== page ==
Dealing With an IRS Audit
Less than 1% of all individual tax returns are audited. Don’t let that number fool you, you should never ignore the risk of an IRS audit. Sophisticated software designed by the IRS identifies and flags tax returns with potential audit adjustments. Every return is run through the software and if the return trips certain triggers then it may be selected for audit. If you claim the earned income tax credit or operate a sole proprietorship then your risk of being audited is much higher than if you are merely an employee. So if you receive an audit letter from the IRS that means the IRS believes your return contains potential errors. Right off the bat, you are playing defense with the IRS, even if your return is 100% correct!
What are the chances of being audited?
As I said earlier, generally only 1% of all individual tax returns are audited. The IRS rarely conducts random audits anymore as it relies upon its software to identify returns with the most potential for additional revenue. Your audit risk varies depending on your tax return. For example, if you operate a business and claim the earned income tax credit your audit risk increases to 2.5%. 2.5% you say, who care?! Sure the risk is low overall but consider that you are now 2 1/2 times to be audited than someone who just earned a regular wage.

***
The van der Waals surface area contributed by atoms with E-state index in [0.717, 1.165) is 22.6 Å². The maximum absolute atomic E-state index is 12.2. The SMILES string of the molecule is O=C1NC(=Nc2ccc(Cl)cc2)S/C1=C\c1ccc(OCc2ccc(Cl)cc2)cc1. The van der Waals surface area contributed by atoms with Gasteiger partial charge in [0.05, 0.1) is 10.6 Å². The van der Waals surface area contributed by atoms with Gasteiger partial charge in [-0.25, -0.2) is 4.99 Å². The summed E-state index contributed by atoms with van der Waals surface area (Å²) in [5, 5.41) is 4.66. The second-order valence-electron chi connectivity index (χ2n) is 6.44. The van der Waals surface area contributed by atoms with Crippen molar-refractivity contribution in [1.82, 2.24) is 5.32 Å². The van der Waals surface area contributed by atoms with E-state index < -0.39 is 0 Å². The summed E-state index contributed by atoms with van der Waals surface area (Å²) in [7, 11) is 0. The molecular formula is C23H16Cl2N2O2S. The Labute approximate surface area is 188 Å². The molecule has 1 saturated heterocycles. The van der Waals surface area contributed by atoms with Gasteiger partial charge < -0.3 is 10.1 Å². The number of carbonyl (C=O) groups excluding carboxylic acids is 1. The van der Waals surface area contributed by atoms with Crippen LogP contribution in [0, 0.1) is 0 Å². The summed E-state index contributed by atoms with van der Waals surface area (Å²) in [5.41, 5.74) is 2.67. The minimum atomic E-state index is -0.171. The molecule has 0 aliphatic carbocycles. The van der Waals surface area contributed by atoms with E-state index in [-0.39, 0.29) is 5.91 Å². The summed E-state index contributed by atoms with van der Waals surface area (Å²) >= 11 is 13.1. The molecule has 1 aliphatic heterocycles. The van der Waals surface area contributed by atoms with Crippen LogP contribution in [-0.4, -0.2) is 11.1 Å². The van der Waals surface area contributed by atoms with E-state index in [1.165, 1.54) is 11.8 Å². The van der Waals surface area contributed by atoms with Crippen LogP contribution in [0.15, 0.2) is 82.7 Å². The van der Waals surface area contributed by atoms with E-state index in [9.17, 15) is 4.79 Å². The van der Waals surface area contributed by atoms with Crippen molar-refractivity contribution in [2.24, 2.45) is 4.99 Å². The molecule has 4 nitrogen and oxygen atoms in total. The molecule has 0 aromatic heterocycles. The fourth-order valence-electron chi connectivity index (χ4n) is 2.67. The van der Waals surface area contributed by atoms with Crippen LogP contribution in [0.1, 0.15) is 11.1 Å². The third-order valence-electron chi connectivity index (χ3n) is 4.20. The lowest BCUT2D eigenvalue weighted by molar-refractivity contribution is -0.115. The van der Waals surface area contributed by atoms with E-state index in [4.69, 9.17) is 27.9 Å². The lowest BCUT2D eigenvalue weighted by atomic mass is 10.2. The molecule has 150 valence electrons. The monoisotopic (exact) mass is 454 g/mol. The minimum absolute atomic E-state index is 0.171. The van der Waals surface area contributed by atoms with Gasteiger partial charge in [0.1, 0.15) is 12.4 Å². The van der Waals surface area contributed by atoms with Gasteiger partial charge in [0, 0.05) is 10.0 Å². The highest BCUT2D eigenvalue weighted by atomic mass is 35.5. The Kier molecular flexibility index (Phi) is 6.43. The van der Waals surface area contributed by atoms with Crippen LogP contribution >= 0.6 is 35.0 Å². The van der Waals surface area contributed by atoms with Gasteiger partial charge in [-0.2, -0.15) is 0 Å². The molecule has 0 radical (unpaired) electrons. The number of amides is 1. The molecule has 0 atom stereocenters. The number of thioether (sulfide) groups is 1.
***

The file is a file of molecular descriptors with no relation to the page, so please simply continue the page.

Still feeling safe? Don’t be. The IRS will often conduct audits based on information provided by informants or as a result of investigating shady tax preparers. Ex-spouses and ex-business partners are more than willing to report you to the IRS. Imagine how awkward that audit is going to be!
Finally, the IRS mails out auto-generated notices that request additional information regarding something on your tax return. The IRS uses a matching program which collects information off of W-2s and 1099s and if your return does not match the IRS records (say you omit a W-2 by accident) you may receive a letter from the IRS asking why the income is missing. These letters are not audits in the traditional sense but the result may be the same: additional revenue for the Treasury.
Understand that while your audit risk overall may be low your tax return may contain information that puts you at a higher risk of being audited. So you should always prepare your return expecting to be audited.
Types of Audits?
Depending on the complexity of the tax issue, the audit may be conducted by mail, called a correspondence audit, or in person, a field audit. IRS audits are generally restricted to certain areas on your tax return, for example, business expenses or charitable deductions, and to specific tax years. The key to defending an IRS audit is to provide the information requested that supports the claimed item and to not provide the IRS a reason to expand the examination. A careless statement or poorly prepared response may give the auditor the ammunition he or she needs to audit additional years or request support for other deductions on your tax return.
What happens when I’m being audited?